PRINT January 1971




In his zeal to make Theodore Roosevelt appear a capable, even knowledgeable, critic of the Armory Show of 1913, Joseph Masheck (November) finds it necessary to support his case by being even more critical of a writer on that exhibition than was Roosevelt himself.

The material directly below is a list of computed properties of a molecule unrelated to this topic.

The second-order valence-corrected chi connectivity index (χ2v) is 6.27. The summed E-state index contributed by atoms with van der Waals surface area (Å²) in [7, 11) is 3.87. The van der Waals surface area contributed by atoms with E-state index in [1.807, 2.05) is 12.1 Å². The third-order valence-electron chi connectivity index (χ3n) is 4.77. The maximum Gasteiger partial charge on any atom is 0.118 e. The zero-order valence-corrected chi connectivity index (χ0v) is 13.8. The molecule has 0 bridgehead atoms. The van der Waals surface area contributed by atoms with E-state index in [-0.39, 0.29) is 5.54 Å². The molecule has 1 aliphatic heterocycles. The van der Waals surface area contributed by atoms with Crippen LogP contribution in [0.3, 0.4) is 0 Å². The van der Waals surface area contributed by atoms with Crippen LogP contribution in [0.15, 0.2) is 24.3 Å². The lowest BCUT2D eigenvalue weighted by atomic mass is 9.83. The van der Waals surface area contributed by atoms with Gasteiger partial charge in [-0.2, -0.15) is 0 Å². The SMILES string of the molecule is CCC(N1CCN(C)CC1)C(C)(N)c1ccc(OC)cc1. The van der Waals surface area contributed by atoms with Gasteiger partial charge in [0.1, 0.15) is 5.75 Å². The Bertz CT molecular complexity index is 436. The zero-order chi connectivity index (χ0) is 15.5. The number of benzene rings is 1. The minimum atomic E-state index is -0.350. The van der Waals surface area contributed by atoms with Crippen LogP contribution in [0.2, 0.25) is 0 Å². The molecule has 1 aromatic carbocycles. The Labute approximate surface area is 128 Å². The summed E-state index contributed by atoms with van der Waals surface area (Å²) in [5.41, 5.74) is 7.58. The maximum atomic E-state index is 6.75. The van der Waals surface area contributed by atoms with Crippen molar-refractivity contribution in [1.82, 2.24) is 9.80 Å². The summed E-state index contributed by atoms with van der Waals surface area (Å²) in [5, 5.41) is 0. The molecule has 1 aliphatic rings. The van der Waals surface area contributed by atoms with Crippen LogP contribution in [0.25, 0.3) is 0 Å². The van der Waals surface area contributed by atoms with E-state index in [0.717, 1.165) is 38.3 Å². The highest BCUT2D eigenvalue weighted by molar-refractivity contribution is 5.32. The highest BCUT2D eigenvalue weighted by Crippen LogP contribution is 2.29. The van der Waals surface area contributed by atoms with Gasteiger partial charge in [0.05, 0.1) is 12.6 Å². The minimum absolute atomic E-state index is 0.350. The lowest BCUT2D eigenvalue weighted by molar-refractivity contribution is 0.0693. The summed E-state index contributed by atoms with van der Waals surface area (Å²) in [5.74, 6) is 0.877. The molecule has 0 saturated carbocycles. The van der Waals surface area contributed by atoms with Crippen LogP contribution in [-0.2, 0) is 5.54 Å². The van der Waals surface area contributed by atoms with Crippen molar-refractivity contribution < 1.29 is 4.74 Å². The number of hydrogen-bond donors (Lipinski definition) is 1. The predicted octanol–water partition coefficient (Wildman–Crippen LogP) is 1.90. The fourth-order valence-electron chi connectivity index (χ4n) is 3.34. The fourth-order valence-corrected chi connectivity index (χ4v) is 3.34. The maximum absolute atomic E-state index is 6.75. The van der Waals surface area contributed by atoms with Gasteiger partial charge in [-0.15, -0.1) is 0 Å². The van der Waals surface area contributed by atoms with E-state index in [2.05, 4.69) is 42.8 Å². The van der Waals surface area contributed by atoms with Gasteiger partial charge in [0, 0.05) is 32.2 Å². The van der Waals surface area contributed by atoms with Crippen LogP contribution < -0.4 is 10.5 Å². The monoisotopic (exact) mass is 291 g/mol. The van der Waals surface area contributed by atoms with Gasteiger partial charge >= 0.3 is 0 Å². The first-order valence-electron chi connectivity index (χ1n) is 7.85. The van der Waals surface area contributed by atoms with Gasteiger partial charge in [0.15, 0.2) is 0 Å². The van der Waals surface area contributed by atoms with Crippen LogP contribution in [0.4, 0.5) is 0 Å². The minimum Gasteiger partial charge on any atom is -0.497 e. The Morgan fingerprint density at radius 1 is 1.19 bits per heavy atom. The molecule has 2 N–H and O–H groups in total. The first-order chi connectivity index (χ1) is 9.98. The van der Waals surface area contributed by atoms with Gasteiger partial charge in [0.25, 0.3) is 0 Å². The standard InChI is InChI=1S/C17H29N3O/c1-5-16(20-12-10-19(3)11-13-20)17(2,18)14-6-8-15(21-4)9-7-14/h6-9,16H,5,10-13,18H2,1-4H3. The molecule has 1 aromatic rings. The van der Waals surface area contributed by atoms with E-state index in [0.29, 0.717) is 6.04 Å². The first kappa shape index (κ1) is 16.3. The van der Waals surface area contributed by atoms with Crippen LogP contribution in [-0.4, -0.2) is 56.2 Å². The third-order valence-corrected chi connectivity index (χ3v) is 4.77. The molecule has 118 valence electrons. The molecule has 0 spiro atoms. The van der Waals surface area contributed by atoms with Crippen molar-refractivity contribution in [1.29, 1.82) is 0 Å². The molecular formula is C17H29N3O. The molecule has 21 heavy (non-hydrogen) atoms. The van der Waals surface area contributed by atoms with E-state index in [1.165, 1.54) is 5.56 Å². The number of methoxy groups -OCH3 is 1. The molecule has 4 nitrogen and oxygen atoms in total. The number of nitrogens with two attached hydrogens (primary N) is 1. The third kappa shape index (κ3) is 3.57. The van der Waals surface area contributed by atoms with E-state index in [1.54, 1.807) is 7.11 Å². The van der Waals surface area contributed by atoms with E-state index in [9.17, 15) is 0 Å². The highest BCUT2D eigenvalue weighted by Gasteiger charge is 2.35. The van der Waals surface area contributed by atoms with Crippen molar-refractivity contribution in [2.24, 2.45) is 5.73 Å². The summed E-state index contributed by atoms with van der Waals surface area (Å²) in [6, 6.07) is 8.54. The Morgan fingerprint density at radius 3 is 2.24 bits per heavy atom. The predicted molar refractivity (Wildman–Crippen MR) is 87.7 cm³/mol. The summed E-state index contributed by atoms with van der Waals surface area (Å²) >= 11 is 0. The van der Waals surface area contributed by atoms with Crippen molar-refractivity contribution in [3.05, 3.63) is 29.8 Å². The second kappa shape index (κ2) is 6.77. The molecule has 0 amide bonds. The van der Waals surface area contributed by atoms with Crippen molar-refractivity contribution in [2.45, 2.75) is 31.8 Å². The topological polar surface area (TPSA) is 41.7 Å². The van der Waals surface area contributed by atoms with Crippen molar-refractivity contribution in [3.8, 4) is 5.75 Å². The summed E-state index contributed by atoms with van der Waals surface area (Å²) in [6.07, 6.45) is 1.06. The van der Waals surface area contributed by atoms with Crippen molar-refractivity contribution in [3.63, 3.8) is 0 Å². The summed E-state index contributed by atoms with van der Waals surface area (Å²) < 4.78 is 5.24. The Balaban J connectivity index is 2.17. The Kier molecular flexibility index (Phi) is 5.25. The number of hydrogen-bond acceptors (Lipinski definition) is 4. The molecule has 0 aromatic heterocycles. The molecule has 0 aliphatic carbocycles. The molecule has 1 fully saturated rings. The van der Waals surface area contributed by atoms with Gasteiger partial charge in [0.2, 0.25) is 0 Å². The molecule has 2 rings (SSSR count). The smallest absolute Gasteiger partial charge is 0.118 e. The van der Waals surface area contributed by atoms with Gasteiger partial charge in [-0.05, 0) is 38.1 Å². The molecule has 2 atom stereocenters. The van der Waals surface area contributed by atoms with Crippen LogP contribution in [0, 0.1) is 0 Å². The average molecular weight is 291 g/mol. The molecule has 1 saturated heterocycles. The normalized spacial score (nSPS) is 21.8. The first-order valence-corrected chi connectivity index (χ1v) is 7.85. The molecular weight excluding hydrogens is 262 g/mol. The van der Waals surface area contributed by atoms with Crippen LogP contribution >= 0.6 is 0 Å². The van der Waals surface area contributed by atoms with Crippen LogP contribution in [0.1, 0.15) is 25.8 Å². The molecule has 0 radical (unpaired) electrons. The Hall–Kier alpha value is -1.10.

The writer is William Murrell Fisher (not Fischer, as Mr. Masheck has it three times in his article and notes); the piece which drew Roosevelt’s fire and now draws Mr. Masheck’s was entitled “Sculpture at the Exhibition” and appeared in the March, 1913, number of Arts and Decoration, a few days before the Armory Show opened. What Mr. Masheck calls a “pretentious essay” was no longer than one and a half regular columns in Artforum and, with its three illustrations, occupied pages 168 and 169. Of the paragraph which offended Roosevelt, Mr. Masheck says that its author “pompously writes that ’the purposeful exaggeration of

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